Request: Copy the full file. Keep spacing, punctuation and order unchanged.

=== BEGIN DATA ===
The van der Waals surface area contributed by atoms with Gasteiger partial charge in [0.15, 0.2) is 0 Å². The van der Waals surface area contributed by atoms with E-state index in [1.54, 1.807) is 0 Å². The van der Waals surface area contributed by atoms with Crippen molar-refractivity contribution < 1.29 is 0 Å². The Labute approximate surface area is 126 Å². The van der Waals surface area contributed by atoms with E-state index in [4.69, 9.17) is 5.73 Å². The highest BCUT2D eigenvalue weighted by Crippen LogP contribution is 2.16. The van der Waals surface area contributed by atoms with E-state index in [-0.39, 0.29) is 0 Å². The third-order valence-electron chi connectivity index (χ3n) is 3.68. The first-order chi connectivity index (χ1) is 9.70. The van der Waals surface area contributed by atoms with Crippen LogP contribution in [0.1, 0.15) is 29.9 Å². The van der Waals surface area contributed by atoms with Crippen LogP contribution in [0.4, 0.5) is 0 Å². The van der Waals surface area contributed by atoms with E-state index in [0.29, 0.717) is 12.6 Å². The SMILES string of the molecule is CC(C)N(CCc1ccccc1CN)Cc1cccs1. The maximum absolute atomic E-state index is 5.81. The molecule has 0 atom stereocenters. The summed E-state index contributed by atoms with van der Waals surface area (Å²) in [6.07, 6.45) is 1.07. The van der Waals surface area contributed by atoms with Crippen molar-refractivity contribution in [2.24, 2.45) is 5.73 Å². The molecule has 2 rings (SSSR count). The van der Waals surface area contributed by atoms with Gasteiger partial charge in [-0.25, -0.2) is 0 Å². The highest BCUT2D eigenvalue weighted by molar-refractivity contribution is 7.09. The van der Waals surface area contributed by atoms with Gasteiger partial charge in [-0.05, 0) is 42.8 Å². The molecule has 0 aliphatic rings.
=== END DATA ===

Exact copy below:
The van der Waals surface area contributed by atoms with Gasteiger partial charge in [0.15, 0.2) is 0 Å². The van der Waals surface area contributed by atoms with E-state index in [1.54, 1.807) is 0 Å². The van der Waals surface area contributed by atoms with Crippen molar-refractivity contribution < 1.29 is 0 Å². The Labute approximate surface area is 126 Å². The van der Waals surface area contributed by atoms with E-state index in [4.69, 9.17) is 5.73 Å². The highest BCUT2D eigenvalue weighted by Crippen LogP contribution is 2.16. The van der Waals surface area contributed by atoms with E-state index in [-0.39, 0.29) is 0 Å². The third-order valence-electron chi connectivity index (χ3n) is 3.68. The first-order chi connectivity index (χ1) is 9.70. The van der Waals surface area contributed by atoms with Crippen LogP contribution in [0.1, 0.15) is 29.9 Å². The van der Waals surface area contributed by atoms with Crippen LogP contribution in [0.4, 0.5) is 0 Å². The van der Waals surface area contributed by atoms with E-state index in [0.29, 0.717) is 12.6 Å². The SMILES string of the molecule is CC(C)N(CCc1ccccc1CN)Cc1cccs1. The maximum absolute atomic E-state index is 5.81. The molecule has 0 atom stereocenters. The summed E-state index contributed by atoms with van der Waals surface area (Å²) in [6.07, 6.45) is 1.07. The van der Waals surface area contributed by atoms with Crippen molar-refractivity contribution in [2.24, 2.45) is 5.73 Å². The molecule has 2 rings (SSSR count). The van der Waals surface area contributed by atoms with Gasteiger partial charge in [-0.25, -0.2) is 0 Å². The highest BCUT2D eigenvalue weighted by molar-refractivity contribution is 7.09. The van der Waals surface area contributed by atoms with Gasteiger partial charge in [-0.05, 0) is 42.8 Å². The molecule has 0 aliphatic rings.